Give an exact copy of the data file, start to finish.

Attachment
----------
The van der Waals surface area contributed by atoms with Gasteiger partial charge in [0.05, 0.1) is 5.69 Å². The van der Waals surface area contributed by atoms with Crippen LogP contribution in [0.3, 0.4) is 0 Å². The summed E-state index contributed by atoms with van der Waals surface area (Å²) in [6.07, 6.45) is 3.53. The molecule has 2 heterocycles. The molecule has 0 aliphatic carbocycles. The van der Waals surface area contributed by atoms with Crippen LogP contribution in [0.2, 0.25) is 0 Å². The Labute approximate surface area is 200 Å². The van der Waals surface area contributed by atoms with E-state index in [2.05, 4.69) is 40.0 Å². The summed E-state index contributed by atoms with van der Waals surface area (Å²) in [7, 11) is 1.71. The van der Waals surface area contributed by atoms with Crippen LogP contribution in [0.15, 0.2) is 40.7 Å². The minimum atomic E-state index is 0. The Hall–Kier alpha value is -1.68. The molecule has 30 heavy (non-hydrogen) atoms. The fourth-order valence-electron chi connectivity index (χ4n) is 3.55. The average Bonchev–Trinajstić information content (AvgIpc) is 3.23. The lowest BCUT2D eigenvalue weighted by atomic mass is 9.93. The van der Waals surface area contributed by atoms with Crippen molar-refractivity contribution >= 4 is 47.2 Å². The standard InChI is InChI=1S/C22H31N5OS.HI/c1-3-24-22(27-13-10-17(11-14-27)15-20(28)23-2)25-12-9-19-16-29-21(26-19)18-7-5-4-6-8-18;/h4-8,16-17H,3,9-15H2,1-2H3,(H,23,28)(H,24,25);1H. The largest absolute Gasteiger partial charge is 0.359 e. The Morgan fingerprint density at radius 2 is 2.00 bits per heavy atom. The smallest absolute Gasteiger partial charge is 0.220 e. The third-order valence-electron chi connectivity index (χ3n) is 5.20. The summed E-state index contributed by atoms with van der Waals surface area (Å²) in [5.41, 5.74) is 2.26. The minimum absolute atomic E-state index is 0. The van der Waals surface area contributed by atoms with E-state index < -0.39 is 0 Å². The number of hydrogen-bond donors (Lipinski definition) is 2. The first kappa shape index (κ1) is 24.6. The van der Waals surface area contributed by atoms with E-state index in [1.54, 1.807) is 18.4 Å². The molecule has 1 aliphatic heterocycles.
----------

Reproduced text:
The van der Waals surface area contributed by atoms with Gasteiger partial charge in [0.05, 0.1) is 5.69 Å². The van der Waals surface area contributed by atoms with Crippen LogP contribution in [0.3, 0.4) is 0 Å². The summed E-state index contributed by atoms with van der Waals surface area (Å²) in [6.07, 6.45) is 3.53. The molecule has 2 heterocycles. The molecule has 0 aliphatic carbocycles. The van der Waals surface area contributed by atoms with Crippen LogP contribution in [0.2, 0.25) is 0 Å². The Labute approximate surface area is 200 Å². The van der Waals surface area contributed by atoms with E-state index in [2.05, 4.69) is 40.0 Å². The summed E-state index contributed by atoms with van der Waals surface area (Å²) in [7, 11) is 1.71. The van der Waals surface area contributed by atoms with Crippen LogP contribution in [0.15, 0.2) is 40.7 Å². The minimum atomic E-state index is 0. The Hall–Kier alpha value is -1.68. The molecule has 30 heavy (non-hydrogen) atoms. The fourth-order valence-electron chi connectivity index (χ4n) is 3.55. The average Bonchev–Trinajstić information content (AvgIpc) is 3.23. The lowest BCUT2D eigenvalue weighted by atomic mass is 9.93. The van der Waals surface area contributed by atoms with Crippen molar-refractivity contribution >= 4 is 47.2 Å². The standard InChI is InChI=1S/C22H31N5OS.HI/c1-3-24-22(27-13-10-17(11-14-27)15-20(28)23-2)25-12-9-19-16-29-21(26-19)18-7-5-4-6-8-18;/h4-8,16-17H,3,9-15H2,1-2H3,(H,23,28)(H,24,25);1H. The largest absolute Gasteiger partial charge is 0.359 e. The Morgan fingerprint density at radius 2 is 2.00 bits per heavy atom. The smallest absolute Gasteiger partial charge is 0.220 e. The third-order valence-electron chi connectivity index (χ3n) is 5.20. The summed E-state index contributed by atoms with van der Waals surface area (Å²) in [5.41, 5.74) is 2.26. The minimum absolute atomic E-state index is 0. The van der Waals surface area contributed by atoms with E-state index < -0.39 is 0 Å². The number of hydrogen-bond donors (Lipinski definition) is 2. The first kappa shape index (κ1) is 24.6. The van der Waals surface area contributed by atoms with E-state index in [1.54, 1.807) is 18.4 Å². The molecule has 1 aliphatic heterocycles.